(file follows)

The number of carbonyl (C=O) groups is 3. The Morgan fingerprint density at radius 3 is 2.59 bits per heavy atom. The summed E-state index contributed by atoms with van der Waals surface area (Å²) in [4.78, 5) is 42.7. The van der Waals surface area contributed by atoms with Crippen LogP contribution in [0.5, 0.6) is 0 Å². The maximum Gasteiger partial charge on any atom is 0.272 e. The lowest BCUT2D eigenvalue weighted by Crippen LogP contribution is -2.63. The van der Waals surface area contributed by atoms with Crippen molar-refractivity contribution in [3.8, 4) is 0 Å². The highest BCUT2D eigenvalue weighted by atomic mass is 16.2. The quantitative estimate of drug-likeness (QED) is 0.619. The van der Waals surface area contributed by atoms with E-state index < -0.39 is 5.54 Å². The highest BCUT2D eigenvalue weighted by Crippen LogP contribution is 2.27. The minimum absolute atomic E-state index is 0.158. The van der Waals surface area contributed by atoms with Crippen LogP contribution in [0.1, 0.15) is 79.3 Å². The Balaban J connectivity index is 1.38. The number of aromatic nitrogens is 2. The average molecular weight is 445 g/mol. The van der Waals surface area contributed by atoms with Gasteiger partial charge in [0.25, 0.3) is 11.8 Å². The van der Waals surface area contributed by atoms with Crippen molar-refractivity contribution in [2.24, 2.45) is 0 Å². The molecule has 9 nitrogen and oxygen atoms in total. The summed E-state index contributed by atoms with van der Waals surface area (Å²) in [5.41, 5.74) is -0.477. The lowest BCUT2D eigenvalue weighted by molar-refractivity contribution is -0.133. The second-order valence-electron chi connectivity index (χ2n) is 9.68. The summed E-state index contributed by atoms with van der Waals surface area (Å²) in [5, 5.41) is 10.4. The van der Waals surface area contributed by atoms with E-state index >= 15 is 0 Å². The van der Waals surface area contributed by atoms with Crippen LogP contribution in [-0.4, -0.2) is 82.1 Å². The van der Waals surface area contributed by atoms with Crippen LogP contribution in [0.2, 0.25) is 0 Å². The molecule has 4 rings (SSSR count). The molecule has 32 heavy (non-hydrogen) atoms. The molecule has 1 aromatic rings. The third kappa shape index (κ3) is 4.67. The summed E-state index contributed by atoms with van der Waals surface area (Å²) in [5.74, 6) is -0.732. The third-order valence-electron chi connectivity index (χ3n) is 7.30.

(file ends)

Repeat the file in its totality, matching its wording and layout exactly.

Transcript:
The number of carbonyl (C=O) groups is 3. The Morgan fingerprint density at radius 3 is 2.59 bits per heavy atom. The summed E-state index contributed by atoms with van der Waals surface area (Å²) in [4.78, 5) is 42.7. The van der Waals surface area contributed by atoms with Crippen LogP contribution in [0.5, 0.6) is 0 Å². The maximum Gasteiger partial charge on any atom is 0.272 e. The lowest BCUT2D eigenvalue weighted by Crippen LogP contribution is -2.63. The van der Waals surface area contributed by atoms with Crippen molar-refractivity contribution in [3.8, 4) is 0 Å². The highest BCUT2D eigenvalue weighted by atomic mass is 16.2. The quantitative estimate of drug-likeness (QED) is 0.619. The van der Waals surface area contributed by atoms with E-state index < -0.39 is 5.54 Å². The highest BCUT2D eigenvalue weighted by Crippen LogP contribution is 2.27. The minimum absolute atomic E-state index is 0.158. The van der Waals surface area contributed by atoms with Crippen LogP contribution in [0.1, 0.15) is 79.3 Å². The Balaban J connectivity index is 1.38. The number of aromatic nitrogens is 2. The average molecular weight is 445 g/mol. The van der Waals surface area contributed by atoms with Gasteiger partial charge in [0.25, 0.3) is 11.8 Å². The van der Waals surface area contributed by atoms with Crippen molar-refractivity contribution in [2.24, 2.45) is 0 Å². The molecule has 9 nitrogen and oxygen atoms in total. The summed E-state index contributed by atoms with van der Waals surface area (Å²) in [5.41, 5.74) is -0.477. The lowest BCUT2D eigenvalue weighted by molar-refractivity contribution is -0.133. The second-order valence-electron chi connectivity index (χ2n) is 9.68. The summed E-state index contributed by atoms with van der Waals surface area (Å²) in [5, 5.41) is 10.4. The van der Waals surface area contributed by atoms with E-state index >= 15 is 0 Å². The van der Waals surface area contributed by atoms with Crippen LogP contribution in [-0.4, -0.2) is 82.1 Å². The van der Waals surface area contributed by atoms with Crippen LogP contribution in [0.2, 0.25) is 0 Å². The molecule has 4 rings (SSSR count). The molecule has 32 heavy (non-hydrogen) atoms. The molecule has 1 aromatic rings. The third kappa shape index (κ3) is 4.67. The summed E-state index contributed by atoms with van der Waals surface area (Å²) in [5.74, 6) is -0.732. The third-order valence-electron chi connectivity index (χ3n) is 7.30.